Friday, September 02, 2011

From Russia, With Love - Part 1

Part 1 - Historical Background -

My maternal Grandfather's parents and grandparents were natives of Russia who immigrated to the United States in 1892.  They were part of the ethnic group of Germans living in Russia. 

Historically, in 1762-3, Catherine the Great of Russia issued an invitation to Western Europeans to travel to Russia to settle and farm the land.  They were promised religious autonomy, the ability to maintain their own culture, and freedom from the military draft.  Between 1764 and the early 1800's, hundreds of thousands of Germans settled in Russia.

My Steinbrecher ancestors settled in Donhoff (German) or Gololobovka (Russian), a town southwest of Saratov, east of the Volga river. 




In 1872, Alexander II revoked the previously granted privileges.  Germans began to be drafted into the Russian army, and were discouraged from practicing their own culture, language and religion.  For this reason, many Germans from Russia began to leave.  They traveled to the United States, especially the midwest and great plains.  Many also traveled to Canada, Brazil and Argentina.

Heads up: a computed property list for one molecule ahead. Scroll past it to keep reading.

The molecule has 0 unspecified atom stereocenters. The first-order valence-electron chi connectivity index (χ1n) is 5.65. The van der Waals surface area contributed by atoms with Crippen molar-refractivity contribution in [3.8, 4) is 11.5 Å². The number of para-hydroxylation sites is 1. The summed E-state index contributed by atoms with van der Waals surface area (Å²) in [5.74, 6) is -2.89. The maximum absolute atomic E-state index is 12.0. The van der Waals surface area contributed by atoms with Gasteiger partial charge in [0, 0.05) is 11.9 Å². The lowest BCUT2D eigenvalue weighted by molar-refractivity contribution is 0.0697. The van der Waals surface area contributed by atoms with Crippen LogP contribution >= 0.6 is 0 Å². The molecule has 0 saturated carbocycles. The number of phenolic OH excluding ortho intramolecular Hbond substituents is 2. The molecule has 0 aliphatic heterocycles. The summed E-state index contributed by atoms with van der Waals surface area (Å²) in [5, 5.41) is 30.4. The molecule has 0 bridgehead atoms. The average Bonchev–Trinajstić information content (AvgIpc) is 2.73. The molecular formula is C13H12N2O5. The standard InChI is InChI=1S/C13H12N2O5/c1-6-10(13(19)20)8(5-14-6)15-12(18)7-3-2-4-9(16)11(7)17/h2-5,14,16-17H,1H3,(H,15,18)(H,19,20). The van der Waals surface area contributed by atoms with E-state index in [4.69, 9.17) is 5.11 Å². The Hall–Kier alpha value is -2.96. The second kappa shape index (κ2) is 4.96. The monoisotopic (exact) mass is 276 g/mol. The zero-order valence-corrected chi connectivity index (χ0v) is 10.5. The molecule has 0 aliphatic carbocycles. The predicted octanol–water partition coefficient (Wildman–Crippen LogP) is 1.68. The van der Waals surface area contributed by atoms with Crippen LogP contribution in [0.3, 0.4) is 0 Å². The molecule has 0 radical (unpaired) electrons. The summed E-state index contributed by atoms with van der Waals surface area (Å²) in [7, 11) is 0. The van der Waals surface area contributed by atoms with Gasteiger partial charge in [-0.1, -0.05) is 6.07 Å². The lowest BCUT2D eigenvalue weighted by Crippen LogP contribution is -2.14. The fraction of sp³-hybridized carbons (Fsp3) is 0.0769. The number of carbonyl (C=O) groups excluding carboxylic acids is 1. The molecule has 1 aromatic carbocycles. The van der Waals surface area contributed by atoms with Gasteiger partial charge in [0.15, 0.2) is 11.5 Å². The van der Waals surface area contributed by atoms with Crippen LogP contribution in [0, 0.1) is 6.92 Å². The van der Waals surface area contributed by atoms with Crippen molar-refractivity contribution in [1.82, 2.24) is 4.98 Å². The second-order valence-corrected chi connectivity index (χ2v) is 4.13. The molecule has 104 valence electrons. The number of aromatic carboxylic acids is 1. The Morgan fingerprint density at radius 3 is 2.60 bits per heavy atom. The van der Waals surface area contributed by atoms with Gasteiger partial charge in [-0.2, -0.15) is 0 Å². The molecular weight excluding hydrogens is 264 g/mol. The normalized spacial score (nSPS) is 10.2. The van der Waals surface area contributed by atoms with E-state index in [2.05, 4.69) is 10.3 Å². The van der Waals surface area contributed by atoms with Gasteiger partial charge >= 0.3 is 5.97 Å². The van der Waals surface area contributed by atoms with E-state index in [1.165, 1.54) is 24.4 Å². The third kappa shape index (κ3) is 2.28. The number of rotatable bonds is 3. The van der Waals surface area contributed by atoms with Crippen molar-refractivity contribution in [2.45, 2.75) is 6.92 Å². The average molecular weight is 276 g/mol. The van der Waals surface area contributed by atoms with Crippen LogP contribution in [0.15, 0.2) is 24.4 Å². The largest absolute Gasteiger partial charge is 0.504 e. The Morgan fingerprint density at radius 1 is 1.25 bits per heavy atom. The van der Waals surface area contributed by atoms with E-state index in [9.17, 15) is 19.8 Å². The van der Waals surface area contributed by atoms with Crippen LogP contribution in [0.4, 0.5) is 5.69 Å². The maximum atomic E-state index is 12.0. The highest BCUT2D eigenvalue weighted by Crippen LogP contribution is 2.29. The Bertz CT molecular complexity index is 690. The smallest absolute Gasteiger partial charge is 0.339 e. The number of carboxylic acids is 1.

My ancestors were Lutheran.  This is the Lutheran Church in Saratov, the nearby city.  If there was a church in their town, it is no longer there.



My great-grandparents were:
Johann Wilhelm Steinbrecher, born 5 March 1834 at Doenhoff, Russia.  He was the son of David and Catherine (Krauss) Steinbrecher. 
and
Catherine Elizabeth Steinbrecher, born 30 June 1839 in Russia.
They were married in Russia and had 11 children:
1. John William Steinbrecher (see next post)
2. Henry Steinbrecher, born 11 April 1864
3. Katherine Steinbrecher
4. Marie Steinbrecher
5. John Steinbrecher
6. Marie Elizabeth Steinbrecher
7. Catherine Steinbrecher, born ca 1870
8. Elizabeth Steinbrecher
9. Elizabeth Steinbrecher, born 21 February 1885
10. Eva Steinbrecher
11. Jacob Steinbrecher

For more information about the Germans from Russia, visit http://www.ahsgr.org/. 




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